Since Johnson was claimed off waivers from the Royals on Aug. 21, he has impressed with a handful of slick plays at multiple spots in the field and produced enough at the plate to earn regular playing time from manager Fredi Gonzalez. After hitting just .179 with 49 strikeouts and an OPS of .458 in 79 games in Kansas City, Johnson entered Sunday with a .259 average, an OPS of .657 and five steals in his first 19 games with the Braves.
"This is pretty much what I do," Johnson said. "Steal a base here and there, play some good defense, and offensively, I'll hit some balls hard, and sometimes they dive and catch it, and sometimes they fall in. That's just kind of the way it is, so minimize my strikeouts and I'll be able to be a serviceable player at this level."
On Friday, he followed the quick flip to retire Venable with arguably an even more impressive play a few innings later, ranging deep in the hole to haul in Chris Denorfia's cue shot up the middle and firing a strong throw to first that left Denorfia crouched in dismay up the first-base line. Both defensive plays caught Gonzalez's eye in a losing effort.
"He's showing some athleticism out there at second base," Gonzalez said. "When we got him, [Royals manager] Ned Yost told me that this guy's a pretty good second baseman, and so far, he's really been dead on."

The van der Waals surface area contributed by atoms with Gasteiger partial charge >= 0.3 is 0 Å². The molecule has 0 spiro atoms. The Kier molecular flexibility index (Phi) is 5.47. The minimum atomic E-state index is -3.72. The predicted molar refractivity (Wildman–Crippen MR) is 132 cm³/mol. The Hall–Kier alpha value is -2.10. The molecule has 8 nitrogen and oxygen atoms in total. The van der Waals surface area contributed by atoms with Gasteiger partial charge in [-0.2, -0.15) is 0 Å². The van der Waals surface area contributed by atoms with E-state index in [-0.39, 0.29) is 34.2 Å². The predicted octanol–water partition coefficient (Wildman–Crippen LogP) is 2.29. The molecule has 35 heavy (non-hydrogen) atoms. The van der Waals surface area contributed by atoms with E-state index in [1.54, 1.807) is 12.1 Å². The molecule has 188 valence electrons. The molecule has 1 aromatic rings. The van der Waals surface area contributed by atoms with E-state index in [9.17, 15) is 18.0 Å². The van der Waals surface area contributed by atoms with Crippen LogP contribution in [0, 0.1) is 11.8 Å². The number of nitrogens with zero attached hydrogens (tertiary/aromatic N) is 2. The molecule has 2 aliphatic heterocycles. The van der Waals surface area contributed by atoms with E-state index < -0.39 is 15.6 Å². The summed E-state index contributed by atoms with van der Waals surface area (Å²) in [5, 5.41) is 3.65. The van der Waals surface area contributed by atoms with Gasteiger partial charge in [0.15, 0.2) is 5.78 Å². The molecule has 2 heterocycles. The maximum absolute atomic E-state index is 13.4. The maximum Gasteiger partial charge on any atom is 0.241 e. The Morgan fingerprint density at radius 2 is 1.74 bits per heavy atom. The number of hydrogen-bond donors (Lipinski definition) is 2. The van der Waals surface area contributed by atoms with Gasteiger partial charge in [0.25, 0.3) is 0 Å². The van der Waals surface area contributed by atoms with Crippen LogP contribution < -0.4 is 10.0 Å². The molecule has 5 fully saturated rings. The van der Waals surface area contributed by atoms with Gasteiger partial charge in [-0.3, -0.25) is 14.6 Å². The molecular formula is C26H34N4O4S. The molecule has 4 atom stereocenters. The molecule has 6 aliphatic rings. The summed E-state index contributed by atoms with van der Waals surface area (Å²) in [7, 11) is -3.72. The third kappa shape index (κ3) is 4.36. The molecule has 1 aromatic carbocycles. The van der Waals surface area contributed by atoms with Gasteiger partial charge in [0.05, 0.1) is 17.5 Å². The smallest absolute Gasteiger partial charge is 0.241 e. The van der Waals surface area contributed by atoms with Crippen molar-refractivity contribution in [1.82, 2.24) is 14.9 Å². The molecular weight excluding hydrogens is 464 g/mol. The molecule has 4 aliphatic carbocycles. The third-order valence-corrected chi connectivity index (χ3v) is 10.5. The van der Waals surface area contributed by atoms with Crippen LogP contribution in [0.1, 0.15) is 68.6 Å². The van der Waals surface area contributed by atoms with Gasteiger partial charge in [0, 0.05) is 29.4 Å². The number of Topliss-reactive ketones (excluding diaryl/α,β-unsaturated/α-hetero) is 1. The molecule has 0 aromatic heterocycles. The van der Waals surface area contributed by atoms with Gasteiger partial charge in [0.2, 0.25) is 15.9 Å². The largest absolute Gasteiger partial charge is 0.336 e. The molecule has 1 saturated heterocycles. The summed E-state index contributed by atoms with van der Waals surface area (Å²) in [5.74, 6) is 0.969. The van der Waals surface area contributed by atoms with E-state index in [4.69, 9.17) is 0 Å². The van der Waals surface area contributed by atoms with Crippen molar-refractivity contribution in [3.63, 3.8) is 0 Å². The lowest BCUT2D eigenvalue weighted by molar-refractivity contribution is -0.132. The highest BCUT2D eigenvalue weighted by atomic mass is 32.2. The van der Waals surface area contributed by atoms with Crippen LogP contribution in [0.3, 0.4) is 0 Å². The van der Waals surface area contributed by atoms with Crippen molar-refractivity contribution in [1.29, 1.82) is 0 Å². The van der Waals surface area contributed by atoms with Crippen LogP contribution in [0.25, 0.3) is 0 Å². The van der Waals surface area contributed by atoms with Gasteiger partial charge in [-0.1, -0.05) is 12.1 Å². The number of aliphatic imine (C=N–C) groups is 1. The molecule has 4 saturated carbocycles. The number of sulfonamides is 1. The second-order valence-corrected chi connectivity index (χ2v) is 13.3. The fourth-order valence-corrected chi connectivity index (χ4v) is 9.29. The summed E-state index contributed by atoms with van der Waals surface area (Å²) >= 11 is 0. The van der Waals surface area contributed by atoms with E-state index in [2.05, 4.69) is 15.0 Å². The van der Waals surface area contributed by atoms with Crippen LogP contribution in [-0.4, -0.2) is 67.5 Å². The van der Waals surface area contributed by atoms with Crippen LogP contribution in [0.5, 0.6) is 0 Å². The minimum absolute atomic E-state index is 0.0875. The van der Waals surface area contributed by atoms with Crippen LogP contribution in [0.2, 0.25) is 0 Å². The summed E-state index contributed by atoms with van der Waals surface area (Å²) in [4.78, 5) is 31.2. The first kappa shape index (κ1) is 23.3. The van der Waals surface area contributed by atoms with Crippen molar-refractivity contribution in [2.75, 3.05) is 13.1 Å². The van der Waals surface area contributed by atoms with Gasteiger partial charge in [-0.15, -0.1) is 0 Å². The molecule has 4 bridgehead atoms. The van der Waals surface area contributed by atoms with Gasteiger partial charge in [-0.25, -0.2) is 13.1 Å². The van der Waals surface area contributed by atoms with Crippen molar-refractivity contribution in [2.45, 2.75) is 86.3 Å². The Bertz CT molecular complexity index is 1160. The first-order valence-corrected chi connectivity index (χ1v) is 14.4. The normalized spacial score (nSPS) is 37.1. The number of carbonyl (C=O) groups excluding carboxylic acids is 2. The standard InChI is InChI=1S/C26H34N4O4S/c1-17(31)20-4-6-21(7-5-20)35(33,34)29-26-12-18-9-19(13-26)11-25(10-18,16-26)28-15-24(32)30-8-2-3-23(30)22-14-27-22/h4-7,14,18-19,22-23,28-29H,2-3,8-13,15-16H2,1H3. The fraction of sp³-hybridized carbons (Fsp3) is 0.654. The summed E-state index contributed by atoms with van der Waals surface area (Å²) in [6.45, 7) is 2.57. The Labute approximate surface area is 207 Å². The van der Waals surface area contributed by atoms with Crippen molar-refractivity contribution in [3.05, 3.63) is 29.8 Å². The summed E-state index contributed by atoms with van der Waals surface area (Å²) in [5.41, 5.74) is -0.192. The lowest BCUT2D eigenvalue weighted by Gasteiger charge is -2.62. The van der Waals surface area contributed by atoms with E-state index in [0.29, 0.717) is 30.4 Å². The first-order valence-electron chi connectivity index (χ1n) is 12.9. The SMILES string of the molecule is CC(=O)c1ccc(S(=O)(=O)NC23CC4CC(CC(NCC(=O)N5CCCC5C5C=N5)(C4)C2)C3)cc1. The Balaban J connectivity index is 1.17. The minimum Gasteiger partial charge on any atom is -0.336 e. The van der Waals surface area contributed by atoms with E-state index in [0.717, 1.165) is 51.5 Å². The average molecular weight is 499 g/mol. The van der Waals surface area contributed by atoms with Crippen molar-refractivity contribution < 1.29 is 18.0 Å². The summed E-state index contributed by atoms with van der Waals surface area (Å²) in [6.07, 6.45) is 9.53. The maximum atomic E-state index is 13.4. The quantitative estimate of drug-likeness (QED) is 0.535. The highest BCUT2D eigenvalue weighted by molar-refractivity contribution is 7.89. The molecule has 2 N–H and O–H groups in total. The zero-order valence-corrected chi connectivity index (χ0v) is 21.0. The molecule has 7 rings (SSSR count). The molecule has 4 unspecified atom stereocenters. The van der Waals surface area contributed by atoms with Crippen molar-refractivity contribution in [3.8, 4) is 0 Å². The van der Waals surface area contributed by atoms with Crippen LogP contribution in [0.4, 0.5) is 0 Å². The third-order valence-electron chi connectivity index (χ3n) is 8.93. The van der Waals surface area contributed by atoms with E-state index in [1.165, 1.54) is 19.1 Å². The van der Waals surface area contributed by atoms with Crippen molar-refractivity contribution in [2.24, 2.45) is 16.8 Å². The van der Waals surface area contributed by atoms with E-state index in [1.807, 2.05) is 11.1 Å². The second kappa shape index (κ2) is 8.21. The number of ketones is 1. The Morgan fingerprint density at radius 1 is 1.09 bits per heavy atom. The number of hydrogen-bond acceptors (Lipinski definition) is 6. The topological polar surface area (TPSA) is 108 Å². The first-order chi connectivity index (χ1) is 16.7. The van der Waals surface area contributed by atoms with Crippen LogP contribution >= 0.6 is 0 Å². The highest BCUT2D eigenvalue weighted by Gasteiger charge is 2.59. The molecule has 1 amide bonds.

On Sunday, Johnson was tabbed for his seventh consecutive start, having earned the majority of playing time at second as Dan Uggla has struggled to get comfortable following LASIK surgery in August. Each game Johnson sees time offers the 29-year-old utility man a chance to find new ways to contribute and keep himself in the lineup one way or another down the stretch.
"I'm getting plenty of opportunity here," Johnson said. "It's my job to make the most of it. I'm not really sure what exactly there is long-term, so I show up, and if my name's in the lineup, then I'll help the team win today and take it from there. Every day that you get an opportunity to play is an opportunity to showcase what you can do and potentially further your career and come up with building trust and other things of that nature with the skipper."
Eric Single is an associate reporter for MLB.com. This story was not subject to the approval of Major League Baseball or its clubs.